Monday, December 29, 2014

The cost of living and dying of apathy...and why you should reject status quo

What apathy looks like to me...risk is that it can feel like being content

Do you know the true cost of living?

I have a few words for an already over crowded world of opinions.  In the middle of life, every once in a while, there is an intersection between the status quo and the urge to squash apathy and let passion overtake lethargy and a need to do more than what is expected.

I find myself at just such an intersection.  And it will not come across as a thundering explosion or a walk on Wall Street, but rather a quiet resurrection of righting small, but clearly “wrong” oversights. 

So here I go…if you order something to eat, whether it be a fast food drive through or an indulgent, sit down meal…if they don’t get it right, send it back.

While I have long since abandoned the time drain of what's wrong with customer service and billings, I still believe cable and cell phone bills still warrant a good tongue lashing. 

And if you find yourself in a situation that is only half way meeting your expectations in life, you may not be able to send it back…but you can make it work for you.

Stop drowning in mediocrity and apathy.  Stand up and find your voice. 

It may be your voice or one for those who cannot speak for themselves.  And you may not even realize how far your voice can travel.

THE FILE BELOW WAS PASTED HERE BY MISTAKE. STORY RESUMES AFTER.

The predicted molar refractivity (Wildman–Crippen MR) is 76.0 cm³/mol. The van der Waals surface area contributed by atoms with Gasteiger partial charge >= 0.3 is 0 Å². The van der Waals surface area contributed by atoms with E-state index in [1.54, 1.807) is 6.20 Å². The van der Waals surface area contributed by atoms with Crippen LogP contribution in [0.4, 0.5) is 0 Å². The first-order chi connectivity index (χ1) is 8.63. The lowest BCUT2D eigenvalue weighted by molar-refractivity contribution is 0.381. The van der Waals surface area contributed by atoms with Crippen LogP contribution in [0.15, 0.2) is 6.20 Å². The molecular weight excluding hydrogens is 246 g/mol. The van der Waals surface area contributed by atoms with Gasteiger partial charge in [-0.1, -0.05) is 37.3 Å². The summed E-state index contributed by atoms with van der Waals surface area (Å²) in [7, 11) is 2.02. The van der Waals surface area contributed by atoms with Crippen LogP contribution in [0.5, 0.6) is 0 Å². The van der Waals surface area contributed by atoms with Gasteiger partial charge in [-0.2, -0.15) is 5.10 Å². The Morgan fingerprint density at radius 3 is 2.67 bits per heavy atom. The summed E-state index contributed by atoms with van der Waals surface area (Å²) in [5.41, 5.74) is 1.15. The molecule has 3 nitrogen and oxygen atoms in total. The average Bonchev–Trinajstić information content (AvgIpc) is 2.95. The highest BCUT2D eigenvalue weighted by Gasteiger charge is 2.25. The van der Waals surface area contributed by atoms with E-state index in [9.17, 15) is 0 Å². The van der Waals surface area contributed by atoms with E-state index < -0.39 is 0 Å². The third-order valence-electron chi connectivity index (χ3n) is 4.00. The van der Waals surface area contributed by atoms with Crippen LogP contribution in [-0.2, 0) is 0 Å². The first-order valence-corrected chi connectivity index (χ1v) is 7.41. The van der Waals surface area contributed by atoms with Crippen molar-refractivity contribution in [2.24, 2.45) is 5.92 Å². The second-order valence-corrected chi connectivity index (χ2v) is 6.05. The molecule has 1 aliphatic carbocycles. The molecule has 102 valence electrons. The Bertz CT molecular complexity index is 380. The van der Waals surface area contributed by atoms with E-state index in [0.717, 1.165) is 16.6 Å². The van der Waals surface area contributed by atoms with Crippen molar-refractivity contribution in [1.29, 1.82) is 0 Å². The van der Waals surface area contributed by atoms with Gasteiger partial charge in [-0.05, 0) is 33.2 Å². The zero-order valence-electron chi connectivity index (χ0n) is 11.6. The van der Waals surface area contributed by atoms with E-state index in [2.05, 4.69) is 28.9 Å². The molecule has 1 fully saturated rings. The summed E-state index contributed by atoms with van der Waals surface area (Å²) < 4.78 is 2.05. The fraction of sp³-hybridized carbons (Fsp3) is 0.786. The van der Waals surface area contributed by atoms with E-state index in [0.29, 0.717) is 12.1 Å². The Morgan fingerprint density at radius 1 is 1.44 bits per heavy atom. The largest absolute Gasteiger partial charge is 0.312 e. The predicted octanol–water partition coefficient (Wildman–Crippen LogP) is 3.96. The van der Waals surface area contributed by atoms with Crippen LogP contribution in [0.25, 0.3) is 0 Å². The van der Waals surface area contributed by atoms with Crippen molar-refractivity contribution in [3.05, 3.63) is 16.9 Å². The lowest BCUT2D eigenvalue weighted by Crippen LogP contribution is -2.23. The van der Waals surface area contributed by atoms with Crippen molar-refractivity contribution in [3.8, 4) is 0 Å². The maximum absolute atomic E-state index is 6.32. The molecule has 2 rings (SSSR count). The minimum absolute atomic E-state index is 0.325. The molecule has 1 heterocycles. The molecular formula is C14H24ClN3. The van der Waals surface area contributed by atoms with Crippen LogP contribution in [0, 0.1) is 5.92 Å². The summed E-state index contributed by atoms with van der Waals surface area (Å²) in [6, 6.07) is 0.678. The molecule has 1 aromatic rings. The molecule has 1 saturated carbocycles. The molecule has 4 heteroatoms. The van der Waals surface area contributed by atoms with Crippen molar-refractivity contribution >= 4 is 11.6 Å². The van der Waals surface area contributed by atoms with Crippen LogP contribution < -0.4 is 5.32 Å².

Accept what you cannot change, but if you do nothing else in life…recognize what you can and should change. 


Tuesday, December 23, 2014

Brown Bread, Tin Cans, and Care Packages

My Granny, Mabel Daly (1969)
Vegetable cans and a recipe from Cincinnati Post 1979

Brown Bread, Tin Cans, and Care Packages

Christmastime has always been a special time for me.  I’m not saying every year has been a Norman Rockwell memory…but the ones I choose to remember are the good ones.

One of my favorite memories as a little girl was Christmas dinner at our Granny and Pop’s farm.  Their house sat up on a hill after a winding and long gravel road.  We counted two cattle gate crossings (round metal poles across something that looks like a sewer grate to keep the cattle from getting across) on the way up to their brick cottage.  Coming around the last turn, we would pass a weathered barn as our excitement and anticipation grew.

There were a few years when the snow was bad and my Pop made trips down the hill to pick us up at the end of the drive with his 4x4 Scottsdale.  Stoically silent, he was an almost mythically strong man.  A retired railroader from the L&N, his dream to farm came true late in life.  And I like to think he loved and enjoyed every day after retirement as a labor of love.  Around the yard, were new seedlings of trees, with promise of that same stoic strength.  Seedlings we would run around and chase each other, with all of our cousins.  Decades later, these seedlings have grown into tall trees, branching out in different directions in much the same way we grew up and moved away from family…either by geographic location or choice.

Memories of long forgotten traditions are held particularly close to me.  I’m the collector in the family.  The one that tries to find meaning in everything…sometimes where none exists.  That’s more challenging, but I remain undaunted as I choose to create new traditions and memories to hold on to and to pass down to others, who miss the little things we took for granted as a child.